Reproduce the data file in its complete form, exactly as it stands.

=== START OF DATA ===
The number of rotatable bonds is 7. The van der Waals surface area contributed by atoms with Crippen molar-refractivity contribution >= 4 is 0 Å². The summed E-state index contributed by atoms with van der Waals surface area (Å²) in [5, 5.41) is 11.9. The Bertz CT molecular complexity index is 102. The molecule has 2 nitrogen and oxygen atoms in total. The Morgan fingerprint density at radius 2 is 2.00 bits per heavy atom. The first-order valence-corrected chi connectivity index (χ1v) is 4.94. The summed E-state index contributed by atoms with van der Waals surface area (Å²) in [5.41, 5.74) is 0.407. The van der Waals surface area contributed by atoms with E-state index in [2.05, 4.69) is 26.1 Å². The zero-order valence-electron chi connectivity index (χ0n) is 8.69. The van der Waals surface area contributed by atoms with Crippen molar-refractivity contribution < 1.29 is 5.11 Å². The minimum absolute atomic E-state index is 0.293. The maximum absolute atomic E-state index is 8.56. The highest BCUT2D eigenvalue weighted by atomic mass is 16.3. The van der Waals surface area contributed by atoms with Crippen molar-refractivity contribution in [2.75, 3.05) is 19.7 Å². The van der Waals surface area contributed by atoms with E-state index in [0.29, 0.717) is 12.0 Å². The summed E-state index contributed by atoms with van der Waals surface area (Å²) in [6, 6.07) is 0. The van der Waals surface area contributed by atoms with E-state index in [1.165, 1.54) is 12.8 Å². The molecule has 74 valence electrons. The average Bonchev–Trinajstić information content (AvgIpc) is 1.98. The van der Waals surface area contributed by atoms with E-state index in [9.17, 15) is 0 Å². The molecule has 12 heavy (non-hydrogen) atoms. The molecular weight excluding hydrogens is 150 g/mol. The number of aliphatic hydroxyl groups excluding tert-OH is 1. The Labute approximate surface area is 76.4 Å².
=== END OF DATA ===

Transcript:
The number of rotatable bonds is 7. The van der Waals surface area contributed by atoms with Crippen molar-refractivity contribution >= 4 is 0 Å². The summed E-state index contributed by atoms with van der Waals surface area (Å²) in [5, 5.41) is 11.9. The Bertz CT molecular complexity index is 102. The molecule has 2 nitrogen and oxygen atoms in total. The Morgan fingerprint density at radius 2 is 2.00 bits per heavy atom. The first-order valence-corrected chi connectivity index (χ1v) is 4.94. The summed E-state index contributed by atoms with van der Waals surface area (Å²) in [5.41, 5.74) is 0.407. The van der Waals surface area contributed by atoms with E-state index in [2.05, 4.69) is 26.1 Å². The zero-order valence-electron chi connectivity index (χ0n) is 8.69. The van der Waals surface area contributed by atoms with Crippen molar-refractivity contribution < 1.29 is 5.11 Å². The minimum absolute atomic E-state index is 0.293. The maximum absolute atomic E-state index is 8.56. The highest BCUT2D eigenvalue weighted by atomic mass is 16.3. The van der Waals surface area contributed by atoms with Crippen molar-refractivity contribution in [2.75, 3.05) is 19.7 Å². The van der Waals surface area contributed by atoms with E-state index in [0.29, 0.717) is 12.0 Å². The summed E-state index contributed by atoms with van der Waals surface area (Å²) in [6, 6.07) is 0. The van der Waals surface area contributed by atoms with E-state index in [1.165, 1.54) is 12.8 Å². The molecule has 74 valence electrons. The average Bonchev–Trinajstić information content (AvgIpc) is 1.98. The van der Waals surface area contributed by atoms with E-state index in [9.17, 15) is 0 Å². The molecule has 12 heavy (non-hydrogen) atoms. The molecular weight excluding hydrogens is 150 g/mol. The number of aliphatic hydroxyl groups excluding tert-OH is 1. The Labute approximate surface area is 76.4 Å².